News

Harvard Law School Makes Online Zero-L Course Free for All U.S. Law Schools Due to Coronavirus

News

For Kennedy School Fellows, Epstein-Linked Donors Present a Moral Dilemma

News

Tenants Grapple with High Rents and Local Turnover at Asana-Owned Properties

News

In April, Theft Surged as Cambridge Residents Stayed at Home

News

The History of Harvard's Commencement, Explained

THE PRESS

The Admirable Copey

NO WRITER ATTRIBUTED

Tonight at the Harvard Club in New York city is held the annual dinner of a group which might fairly declare itself unique. From the four winds of Heaven these men assemble, their common tie being their respect and affection for the man who, in college, taught them English literature and composition--as well as other things equally if not more important. They call themselves the Charles Townsend Copeland Association. They are, simply, friends of Copey.

Breathes there a graduate with soul so dead as to have forgotten how, in those first few weeks of frightened freshmanhood, the one thing he had in common with other scared freshmen, the one thing which gave him a sense of "belonging" amid the vast impersonal vacuum of a great university, the one voice and note of pervading human personality in which everybody had a share, was Copey? Meeting classmates whom you didn't know from Adam there was one way you could always make conversation, one platform on which you could always get together, and that was your huge relish of Copey's jokes. They passed around the college from tongue to tongue with the dizzy speed of village gossip. Copey's epigrams were, and are, the folklore of the college.

Then came the night in Sever when you first heard him read. They had told you that it was going to be good. But, like Solomon and the Queen of Sheba, nobody had given you the least idea of how good it was going to be. There were the usual alarums and excursions about the windows--which ones should be up and which down, and, if up, how far up, and, if down, how far down; and the hallowed stage-properties of reading-lamp, watch and glass of water, the last two of which did duly in the grave-diggers' scene. But these were only the comedy relief. Copey began to read. Bless us! what sonorous organ-tones rolled out of that little body seated in the swivel chair. And what was the witchcraft that he used? Vanished worlds arose from the graves of time to live again in pomp and pageantry. Homer's heroes exchanged ringing blows on the windy plains of Troy. Armored knights spurred in quest of the Holy Grail. Lear went raving over the heath. A tramp steamer careened across the Indian Ocean shearing spray off her bows, and the dawn came up like thunder.... And on the hard wooden chairs sat hundreds of boys, young barbarians, fascinated, spellbound, many if not most of them realizing, perhaps for the first time in their lives the delight of great literature, the majesty of the English tongue and the might of the human imagination....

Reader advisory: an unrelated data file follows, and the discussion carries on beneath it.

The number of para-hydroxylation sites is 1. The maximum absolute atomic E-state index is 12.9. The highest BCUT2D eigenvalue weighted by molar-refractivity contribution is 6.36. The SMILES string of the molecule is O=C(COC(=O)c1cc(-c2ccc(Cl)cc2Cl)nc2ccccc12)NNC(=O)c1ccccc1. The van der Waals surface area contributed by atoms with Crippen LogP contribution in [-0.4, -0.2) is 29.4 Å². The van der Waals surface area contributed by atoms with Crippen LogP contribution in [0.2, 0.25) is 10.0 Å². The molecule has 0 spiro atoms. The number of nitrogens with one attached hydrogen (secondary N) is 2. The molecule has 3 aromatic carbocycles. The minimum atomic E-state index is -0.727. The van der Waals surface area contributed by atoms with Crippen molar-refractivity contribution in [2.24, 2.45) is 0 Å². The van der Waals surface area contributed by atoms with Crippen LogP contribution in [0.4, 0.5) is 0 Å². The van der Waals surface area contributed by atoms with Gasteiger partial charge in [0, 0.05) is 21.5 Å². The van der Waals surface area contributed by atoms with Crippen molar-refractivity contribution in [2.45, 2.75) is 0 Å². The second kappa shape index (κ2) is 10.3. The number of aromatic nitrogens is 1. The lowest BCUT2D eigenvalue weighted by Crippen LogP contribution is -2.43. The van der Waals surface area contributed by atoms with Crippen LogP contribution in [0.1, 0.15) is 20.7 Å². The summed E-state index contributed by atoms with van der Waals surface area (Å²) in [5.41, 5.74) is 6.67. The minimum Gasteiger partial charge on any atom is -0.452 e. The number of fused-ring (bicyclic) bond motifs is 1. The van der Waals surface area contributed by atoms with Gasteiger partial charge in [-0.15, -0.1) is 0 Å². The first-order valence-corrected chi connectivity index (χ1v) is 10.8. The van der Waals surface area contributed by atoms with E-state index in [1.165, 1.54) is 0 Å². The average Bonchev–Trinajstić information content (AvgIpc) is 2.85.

All this you did for them, Copey; yes, and more. For some were fired with an ambition to voyage those roaring oceans of the imagination in caravels of their own; and some there were who aspired to master the stops and manuals of this great organ of the English speech until they could send wave on wave of music pealing through the naves and transepts of that most vast of all cathedrals--the Cathedral of the Human Spirit.... And these little flames of talent Copey, the lamp-lighter, tended faithfully (albeit somewhat brusquely on occasion, yet with his Jeremiads over a bad sentence over savored with Attic salt.) And the flames brightened and kindled other flames, as the Divine law of life is; and their lamps moved hither and yon, bringing into places that had been dark before, light and joy and high intelligence and immortal beauty.

And so this life went on, broadening and brightening like sun-glinting circles in a blue water on a Summer's day, and so shall it go on and on even after the physical body which set going those waves of light in the pool of time shall have sunk out of sight into the gulfs of eternity. They promote him to the rank of full professorship "Boylston Professor of Rhetoric and Oratory." But he promoted himself, years ago to a higher rank full professor of that finest of the fine arts, the art of nourishing creative talents.

And now the gray little gentleman (whose health is no longer any too robust) who dwells in the top of Hollis Hall and whom some might be disposed to pity because he has no family of his own?

No family of his own! His family numbers by the hundreds, if not the thousands a huge, ever-young family of boys, the pick of the land, loyal and affectionate to the godfather of their minds and the friend of their youth. Uncle Dudley in the Boston Globe.

Want to keep up with breaking news? Subscribe to our email newsletter.

Tags